Now, it’s just a question of whether the territorial government is willing to fund the idea so Pond Inlet can make more for its community, Stockley said.
His hope is that a subdivision of tiny homes could be made there.
Tununiq MLA Karen Nutarak said money for the tiny homes is something she could see herself lobbying the government for.
She said Nunavut Housing Corp. is already looking for ways to build cheaper units in communities outside of Iqaluit, Cambridge Bay and Rankin Inlet.
Love this idea. This should catch on in other communities too. People all over the south live in portable homes or trailers. This is a northern version of the same thing, and absolutely doable to house singles, couples or a single parent with a child.
It’s good to see that someone is trying to actually do something about housing in Nunavut.
Step 1 – something has been built. Good.
Step 2 – some people have to live in it, to see what’s good about the house and what needs to be improved.
Step 3 – design / buid something better.
Step 4 – people need to live in the better house and see how it can be improved.
I hope the GN don’t use your idea when they get the $$$ for the housing crisis in Nunavut 🙁
Such a great step! How about the GN funds a scheme: we give you the basic first sea can house at cost and if in 10 years you expand to 2 more at your cost, it’s forgiven and you own it!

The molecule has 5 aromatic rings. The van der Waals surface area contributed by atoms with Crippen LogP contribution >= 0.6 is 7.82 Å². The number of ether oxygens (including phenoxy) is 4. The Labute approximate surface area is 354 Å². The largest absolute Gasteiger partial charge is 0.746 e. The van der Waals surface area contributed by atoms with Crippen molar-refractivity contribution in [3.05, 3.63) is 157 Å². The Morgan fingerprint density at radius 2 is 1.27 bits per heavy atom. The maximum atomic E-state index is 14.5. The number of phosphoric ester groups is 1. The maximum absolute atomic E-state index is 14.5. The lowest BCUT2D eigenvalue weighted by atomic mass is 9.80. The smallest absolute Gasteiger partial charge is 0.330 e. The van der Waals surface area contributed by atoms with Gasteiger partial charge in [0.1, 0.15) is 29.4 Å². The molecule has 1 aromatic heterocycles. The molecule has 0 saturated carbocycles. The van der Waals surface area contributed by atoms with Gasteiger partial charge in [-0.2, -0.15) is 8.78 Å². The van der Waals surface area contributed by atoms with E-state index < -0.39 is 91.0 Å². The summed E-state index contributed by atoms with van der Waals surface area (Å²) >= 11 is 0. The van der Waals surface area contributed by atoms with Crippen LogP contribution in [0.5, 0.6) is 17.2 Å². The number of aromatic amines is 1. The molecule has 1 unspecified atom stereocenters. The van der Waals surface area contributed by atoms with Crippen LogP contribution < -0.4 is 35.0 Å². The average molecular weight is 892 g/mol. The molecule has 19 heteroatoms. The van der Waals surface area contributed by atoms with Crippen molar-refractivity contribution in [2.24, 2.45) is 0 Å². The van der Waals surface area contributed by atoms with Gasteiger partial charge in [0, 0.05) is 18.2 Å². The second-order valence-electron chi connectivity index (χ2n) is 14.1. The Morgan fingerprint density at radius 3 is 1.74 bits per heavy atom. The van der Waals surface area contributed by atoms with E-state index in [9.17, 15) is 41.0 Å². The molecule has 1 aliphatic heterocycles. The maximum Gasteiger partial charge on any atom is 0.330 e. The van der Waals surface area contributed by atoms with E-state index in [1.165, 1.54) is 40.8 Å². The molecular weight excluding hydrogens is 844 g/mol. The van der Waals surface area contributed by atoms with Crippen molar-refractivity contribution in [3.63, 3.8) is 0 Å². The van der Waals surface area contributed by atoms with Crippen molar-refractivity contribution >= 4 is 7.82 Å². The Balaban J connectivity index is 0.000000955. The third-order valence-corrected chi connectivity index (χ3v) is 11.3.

This must not be permitted.
How can we get away with charging the GN $1,000,000 per unit when people in Nunavut can build their own house for $20,000.?
True Dough, you must stop this. It must be unconstitutional. It is certainly against confederation.
Think of the poor southern construction companies.
40k and no toilet or shower? I understand the homeless people of pond inlet are needing housing but this is a shack, it would be really sad to see a whole subdivision of overpriced shacks. Not to mention the long term health impacts.
Reminds me of matchbox houses but worse.
I also hope the government of Nunavut doesn’t deploy shacks with the funding, Inuit need long term housing and adequate living conditions, this is not it.
This is just a cabin. Of course there wouldn’t be a toilet and running water…
The hope is to see big picture potential of what could be done with a bigger shipping container. You could even stack them and create bedrooms upstairs
The article says “ On display in front of the Hamlet of Pond Inlet’s office is a tiny home made from a sea can.” which makes it sound like it’s an actual home for Inuit to live in!
It also says they can be used as a transitional home but where are they transitioning to?